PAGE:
IRS MILEAGE RATE FOR 2022
The Internal Revenue Service has issued the 2022 standard mileage rate used by taxpayers claiming a mileage deduction for a vehicle they own or lease. For calendar year 2022, the mileage rate for using a vehicle for business purposes is increasing to 58.5 cents per mile driven. This is an increase of 2.5 cents from 2021’s rate. Businesses that reimburse their employees for using their personal vehicles for business purposes typically use the standard mileage rate to determine the amount of reimbursement.
JANUARY 31ST IS AN IMPORTANT TAX FILING DEADLINE
If your business had employees or paid independent contractors in 2021, there are several important tax documents you must file by January 31, 2022.
Quarterly Tax Forms Due 1/31/22:
- Florida Reemployment Taxes: Businesses must file Form RT-6 (Employer’s Quarterly Report) with the Florida Department of Revenue every quarter to report employee wages for the prior quarter and pay the state reemployment tax due. (The state of Florida calls unemployment tax “reemployment tax.”) Forms are due to the Department of Revenue by the end of the month following each calendar quarter: April 30, July 31, October 31, and January 31.
The RT-6 form due January 31st is for reporting your payroll for the last quarter of 2021 and is the last quarterly wage report for calendar year 2021. Keep in mind that because Florida reemployment tax is charged only on the first $7,000 of wages paid to each employee, you may have very little tax to pay this late in the year. But you have to file an RT-6 every quarter, even if there is no tax due.
- Federal Payroll Taxes: Businesses must file Form 941 with the Internal Revenue Service every quarter to report employee wages for the prior quarter and to report the amounts withheld from employee wages for federal income tax, social security tax, and Medicare tax. Forms are due to the IRS by the end of the month following each calendar quarter: April 30, July 31, October 31, and January 31.
Even though the forms have to be filed quarterly, you must send the actual payroll taxes to the IRS more frequently. The IRS has rules that determine your deposit schedule – either monthly or semiweekly, depending on how much your prior year’s tax liability was. While the last 941 of 2021 is due to the IRS by January 31st, the payroll taxes were due periodically throughout the year.
Annual Tax Forms Due 1/31/22:
- Wages Paid to Employees: Businesses must file a Form W-2 with the Social Security Administration for each employee by January 31st. This form shows the total wages you paid the employee in 2021 as well as the amount of income tax, social security tax, and Medicare tax you withheld from their paychecks.
File Copy A of each employee’s W-2 with the Social Security Administration. You can mail paper copies or file them online here. If you mail paper copies, include Form W-3, which is like a cover letter.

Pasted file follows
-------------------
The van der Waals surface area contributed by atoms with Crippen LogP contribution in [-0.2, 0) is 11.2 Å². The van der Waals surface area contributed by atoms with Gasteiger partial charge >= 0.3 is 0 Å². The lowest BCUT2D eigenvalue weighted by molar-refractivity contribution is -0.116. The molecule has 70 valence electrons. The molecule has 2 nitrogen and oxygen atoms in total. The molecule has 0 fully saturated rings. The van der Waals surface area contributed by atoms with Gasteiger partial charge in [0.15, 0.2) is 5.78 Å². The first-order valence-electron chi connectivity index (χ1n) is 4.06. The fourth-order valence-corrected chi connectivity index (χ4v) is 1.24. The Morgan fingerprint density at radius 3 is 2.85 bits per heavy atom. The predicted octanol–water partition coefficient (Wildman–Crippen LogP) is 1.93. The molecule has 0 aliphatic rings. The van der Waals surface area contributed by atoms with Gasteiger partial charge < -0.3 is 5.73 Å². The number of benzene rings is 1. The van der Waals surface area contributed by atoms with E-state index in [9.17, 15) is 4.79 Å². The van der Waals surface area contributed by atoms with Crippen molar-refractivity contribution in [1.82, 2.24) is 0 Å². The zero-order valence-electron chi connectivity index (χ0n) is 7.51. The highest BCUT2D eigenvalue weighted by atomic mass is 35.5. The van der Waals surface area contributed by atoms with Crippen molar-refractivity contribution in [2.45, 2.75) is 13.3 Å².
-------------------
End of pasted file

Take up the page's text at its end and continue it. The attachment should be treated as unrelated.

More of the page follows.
Give Copy B, C, and 2 to each employee by January 31st so they can use it to file their taxes. Keep copy D for your records.
- Amounts Paid to Non-Employees: Businesses must file a Form 1099-NEC for each independent contractor they paid at least $600 to in the prior year. Please note: this is a different version of the 1099 form than you may have used in the past. NEC stands for Non-Employee Compensation. Prior to 2020, businesses used the 1099-MISC for reporting amounts paid to an independent contractor, but the 1099-MISC version is now used only in limited circumstances, like payments a business makes to an attorney. Businesses should no longer be using the 1099-MISC form to report payments to non-employees and should be using the 1099-NEC instead.
Issue 1099s to each individual, sole proprietor, and partner you paid at least $600 to in 2021. In most circumstances, you do not have to issue a 1099 to corporations or limited liability companies (LLCs) that are treated as a C or S corporation for federal tax purposes.
File copy A of each 1099 with the IRS. You can mail paper copies or file them online with the IRS through the FIRE system (Filing Information Returns Electronically) here. If you mail paper copies, include Form 1096, which is like a cover letter.
Give copy B to the independent contractor by January 31st so they can use it to file their taxes. Keep Copy C for your records.
This is a very oversimplified explanation of general tax filings for businesses. It is not intended to provide accounting advice. For more details or for specific questions about your business, please consult your local tax professional or accountant.
REMINDER: NO MINIMUM WAGE INCREASE IN JANUARY
This is the first January since 2004 that Florida has not had a new minimum wage rate. For the past seventeen years, Florida businesses have had to implement a new Florida minimum wage each January 1st. This schedule was changed dramatically by a constitutional amendment Florida voters approved in November 2020.
Starting in 2021, the schedule for updates to Florida’s minimum wage changed to September instead of January. The minimum wage will increase by $1 at the end of each September and remain in effect until the next September, until it is $15 an hour in September 2026.
The current minimum wage for Florida is $10.00 an hour ($6.98 for tipped employees) effective September 30, 2021 through September 20, 2022. Florida businesses must pay all employees at least the Florida minimum wage for each hour they work.